ps. Jim, you are so right. I drive by that park and ride often and see a few cars. What a waste. Now that the Hayden Rd. round about is done, I wonder when someone will hit the statute in the middle. Who chose that strange statute? and how much did the tax payers spend on it?
This “report” is a classic example of what is wrong with most consultant hired by governments — we pay someone big bucks to feed back to us a pre-determined conclusion, and hopefully add some credibility to that conclusion along the way! This report simply regurgitates the talking points of then Chamber that attempt to justify allowing a few monied special interests (developers, bar owners, etc.) to exploit and compromise what’s special about Scottsdale for their own short-term gain. One convenient aspect of Dr. Morfessis’ report is that her interviews were anonymous, so there is no way to independently confirm who the 200 people who supposedly cited repeated bond failures as a threat to the community’s future health are and what thyey might have had to gain from the passage of the bonds.
The fact that Morfessis’ report claims there is great discontent in Scottsdale about the bond failures negates the report’s validity. The most relevant poll is the one taken at the ballot box. At the ballot box, the bonds were rejected… soundly. That poll was far more complete and unbiased than the work of Morfessis. She should have been asked to explain why her finding was so out of touch with the results of a very recent election.
Nicely stated, Chris!
I have a question. I keep on hearing that the city of Scottsdale does not want to bring up the city bond issue this election cycle. The city fears its issues or “aura” will impact the Scottsdale Unified School District (SUSD) override and bond chances. Now education was one of the big points in this “study.” Since the school district has lost two overrides in a row, why does the city think it if it sits out it can help the school district pass the override? Does it think the voters are confusing the city and the school overrides? Look at the school district web site, it is going for the override again, and now is also going for bonds for the elementary schools. So with the city out of the picture, will the voters vote YES this time?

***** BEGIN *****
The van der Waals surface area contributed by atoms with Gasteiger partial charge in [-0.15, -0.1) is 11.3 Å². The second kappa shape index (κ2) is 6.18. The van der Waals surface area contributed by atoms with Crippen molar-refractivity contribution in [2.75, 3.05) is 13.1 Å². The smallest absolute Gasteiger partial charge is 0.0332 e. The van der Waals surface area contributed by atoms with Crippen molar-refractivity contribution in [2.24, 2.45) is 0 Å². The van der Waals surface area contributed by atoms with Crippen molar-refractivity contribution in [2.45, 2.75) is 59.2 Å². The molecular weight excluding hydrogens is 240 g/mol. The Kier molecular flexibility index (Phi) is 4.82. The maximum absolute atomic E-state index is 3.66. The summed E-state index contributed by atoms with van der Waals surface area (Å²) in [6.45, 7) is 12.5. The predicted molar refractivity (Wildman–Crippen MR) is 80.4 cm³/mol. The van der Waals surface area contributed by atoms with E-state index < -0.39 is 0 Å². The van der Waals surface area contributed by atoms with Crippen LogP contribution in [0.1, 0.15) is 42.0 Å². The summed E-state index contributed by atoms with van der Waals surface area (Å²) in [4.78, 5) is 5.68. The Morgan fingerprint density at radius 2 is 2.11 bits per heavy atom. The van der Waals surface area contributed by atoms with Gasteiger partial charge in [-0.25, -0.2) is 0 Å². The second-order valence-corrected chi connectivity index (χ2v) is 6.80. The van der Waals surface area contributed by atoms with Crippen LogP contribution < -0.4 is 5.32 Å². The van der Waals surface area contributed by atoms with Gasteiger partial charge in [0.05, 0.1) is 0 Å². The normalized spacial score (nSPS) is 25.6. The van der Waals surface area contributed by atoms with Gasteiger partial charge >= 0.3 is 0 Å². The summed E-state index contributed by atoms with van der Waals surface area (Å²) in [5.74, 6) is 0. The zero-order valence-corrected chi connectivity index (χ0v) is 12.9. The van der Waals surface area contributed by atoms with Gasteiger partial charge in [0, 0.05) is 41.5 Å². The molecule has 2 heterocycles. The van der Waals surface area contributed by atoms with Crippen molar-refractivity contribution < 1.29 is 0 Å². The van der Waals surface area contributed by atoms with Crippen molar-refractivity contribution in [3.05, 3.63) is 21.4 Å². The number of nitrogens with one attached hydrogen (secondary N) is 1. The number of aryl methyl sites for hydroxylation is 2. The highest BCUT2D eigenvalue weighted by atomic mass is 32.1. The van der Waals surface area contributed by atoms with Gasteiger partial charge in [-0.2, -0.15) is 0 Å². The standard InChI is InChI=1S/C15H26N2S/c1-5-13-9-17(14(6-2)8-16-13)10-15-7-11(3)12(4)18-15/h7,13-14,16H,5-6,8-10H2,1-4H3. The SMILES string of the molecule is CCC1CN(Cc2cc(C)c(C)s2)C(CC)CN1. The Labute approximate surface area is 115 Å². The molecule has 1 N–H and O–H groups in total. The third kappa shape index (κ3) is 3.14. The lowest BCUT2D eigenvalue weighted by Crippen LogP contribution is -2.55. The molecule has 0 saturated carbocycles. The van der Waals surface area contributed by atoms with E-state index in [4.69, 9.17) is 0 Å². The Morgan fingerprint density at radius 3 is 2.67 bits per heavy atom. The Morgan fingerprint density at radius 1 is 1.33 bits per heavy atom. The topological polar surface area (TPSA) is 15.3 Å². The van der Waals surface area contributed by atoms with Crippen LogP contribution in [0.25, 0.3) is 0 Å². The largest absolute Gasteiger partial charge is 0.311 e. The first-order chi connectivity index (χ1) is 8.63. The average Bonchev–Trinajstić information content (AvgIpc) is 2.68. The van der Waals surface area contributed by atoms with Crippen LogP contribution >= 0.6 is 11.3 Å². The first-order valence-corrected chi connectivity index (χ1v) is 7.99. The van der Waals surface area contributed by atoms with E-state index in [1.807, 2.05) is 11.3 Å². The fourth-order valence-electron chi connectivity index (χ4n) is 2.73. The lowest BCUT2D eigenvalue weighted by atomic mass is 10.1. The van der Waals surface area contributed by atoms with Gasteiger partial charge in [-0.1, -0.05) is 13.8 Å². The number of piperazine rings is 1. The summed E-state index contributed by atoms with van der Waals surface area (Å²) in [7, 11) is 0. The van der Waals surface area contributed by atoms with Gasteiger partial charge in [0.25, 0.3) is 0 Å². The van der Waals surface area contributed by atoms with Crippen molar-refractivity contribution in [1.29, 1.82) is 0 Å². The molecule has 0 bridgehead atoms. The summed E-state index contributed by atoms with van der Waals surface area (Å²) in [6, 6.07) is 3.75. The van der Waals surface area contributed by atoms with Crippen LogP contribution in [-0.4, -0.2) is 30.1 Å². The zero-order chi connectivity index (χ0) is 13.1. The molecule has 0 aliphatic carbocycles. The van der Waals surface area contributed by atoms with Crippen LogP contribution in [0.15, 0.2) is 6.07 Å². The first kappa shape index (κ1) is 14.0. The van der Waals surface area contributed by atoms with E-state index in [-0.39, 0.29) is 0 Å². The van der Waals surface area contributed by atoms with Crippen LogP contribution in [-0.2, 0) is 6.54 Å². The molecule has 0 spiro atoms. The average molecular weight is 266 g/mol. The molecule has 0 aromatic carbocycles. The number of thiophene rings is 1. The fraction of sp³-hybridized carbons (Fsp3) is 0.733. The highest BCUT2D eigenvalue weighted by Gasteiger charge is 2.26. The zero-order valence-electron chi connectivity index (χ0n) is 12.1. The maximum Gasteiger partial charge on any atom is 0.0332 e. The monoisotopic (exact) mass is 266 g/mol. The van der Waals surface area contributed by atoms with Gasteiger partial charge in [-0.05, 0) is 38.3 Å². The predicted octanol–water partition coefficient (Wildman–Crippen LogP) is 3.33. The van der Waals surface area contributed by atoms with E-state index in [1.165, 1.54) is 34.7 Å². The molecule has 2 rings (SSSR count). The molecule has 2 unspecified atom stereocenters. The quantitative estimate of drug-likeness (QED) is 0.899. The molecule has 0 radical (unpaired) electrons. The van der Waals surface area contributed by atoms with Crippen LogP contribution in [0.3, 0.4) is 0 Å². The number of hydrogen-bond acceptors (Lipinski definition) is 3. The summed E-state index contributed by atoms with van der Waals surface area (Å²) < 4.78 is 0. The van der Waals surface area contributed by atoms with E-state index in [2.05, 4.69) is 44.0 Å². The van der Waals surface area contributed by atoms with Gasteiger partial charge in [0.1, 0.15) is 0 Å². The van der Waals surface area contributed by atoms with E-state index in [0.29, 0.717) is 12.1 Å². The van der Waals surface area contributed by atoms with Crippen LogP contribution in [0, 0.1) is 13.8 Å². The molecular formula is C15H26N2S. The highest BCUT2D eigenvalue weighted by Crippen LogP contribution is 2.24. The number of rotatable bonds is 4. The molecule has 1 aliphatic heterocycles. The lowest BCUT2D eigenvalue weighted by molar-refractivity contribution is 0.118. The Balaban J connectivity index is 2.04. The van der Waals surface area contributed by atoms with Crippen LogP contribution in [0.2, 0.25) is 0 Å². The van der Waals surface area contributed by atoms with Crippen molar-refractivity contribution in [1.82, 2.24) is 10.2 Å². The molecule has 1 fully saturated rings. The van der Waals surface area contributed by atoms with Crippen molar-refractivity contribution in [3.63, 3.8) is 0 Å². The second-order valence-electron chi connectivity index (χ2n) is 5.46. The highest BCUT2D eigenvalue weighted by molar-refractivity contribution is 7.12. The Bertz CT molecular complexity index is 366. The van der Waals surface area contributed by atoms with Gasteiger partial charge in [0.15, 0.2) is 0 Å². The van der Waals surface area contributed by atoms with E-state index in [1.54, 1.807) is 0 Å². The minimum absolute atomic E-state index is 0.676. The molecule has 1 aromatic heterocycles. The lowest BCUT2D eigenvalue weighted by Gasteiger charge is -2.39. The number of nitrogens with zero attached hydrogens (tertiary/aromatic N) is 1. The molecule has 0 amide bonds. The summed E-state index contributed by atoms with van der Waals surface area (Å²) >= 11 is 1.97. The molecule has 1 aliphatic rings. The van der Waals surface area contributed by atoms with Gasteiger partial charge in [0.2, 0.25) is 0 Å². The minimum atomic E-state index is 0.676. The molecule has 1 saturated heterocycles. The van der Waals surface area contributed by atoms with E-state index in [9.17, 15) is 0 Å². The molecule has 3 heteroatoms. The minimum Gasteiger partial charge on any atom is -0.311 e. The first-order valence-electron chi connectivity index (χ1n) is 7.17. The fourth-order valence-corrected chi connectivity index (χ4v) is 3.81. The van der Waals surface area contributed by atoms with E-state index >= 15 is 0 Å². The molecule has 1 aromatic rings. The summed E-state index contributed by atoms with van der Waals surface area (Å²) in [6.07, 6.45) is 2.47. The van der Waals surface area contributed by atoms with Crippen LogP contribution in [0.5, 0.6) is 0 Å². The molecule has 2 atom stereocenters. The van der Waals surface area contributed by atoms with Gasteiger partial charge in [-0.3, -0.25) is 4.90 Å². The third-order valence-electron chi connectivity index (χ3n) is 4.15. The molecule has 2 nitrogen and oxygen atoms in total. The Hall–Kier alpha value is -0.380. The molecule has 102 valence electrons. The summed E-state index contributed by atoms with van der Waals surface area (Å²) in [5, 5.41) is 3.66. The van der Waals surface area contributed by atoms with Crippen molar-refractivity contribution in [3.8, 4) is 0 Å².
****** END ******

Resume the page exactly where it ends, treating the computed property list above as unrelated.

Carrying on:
Appreciate your comment.
The school district is an independent political subdivision of the state led by its own elected officials, as is the city. I think the two should cooperate, but both are charged with keeping their own houses in order.
It would be as inappropriate for the city to weigh in on the override (or any pending school bonds) as it would for the school district to attempt to influence the outcome of a city bond election.
There is no doubt there was confusion in the last election. Contributing factors include a very poor job by override supporters in getting the word out and distinguishing it from city issues; and a pro-development lobby who felt it was more important to spend tens of thousands of dollars campaigning to raise city voters’ taxes to borrow money for no good reason, and not spend ANY effort on the school override.
And the folks who complained about what they perceive as a city role in the demise of the override never seemed to work real hard at lobbying our legislators and the governor for better funding from the state…which has ultimate responsibility for funding (or not) public education. An override is just a way to make up for lack of state funding.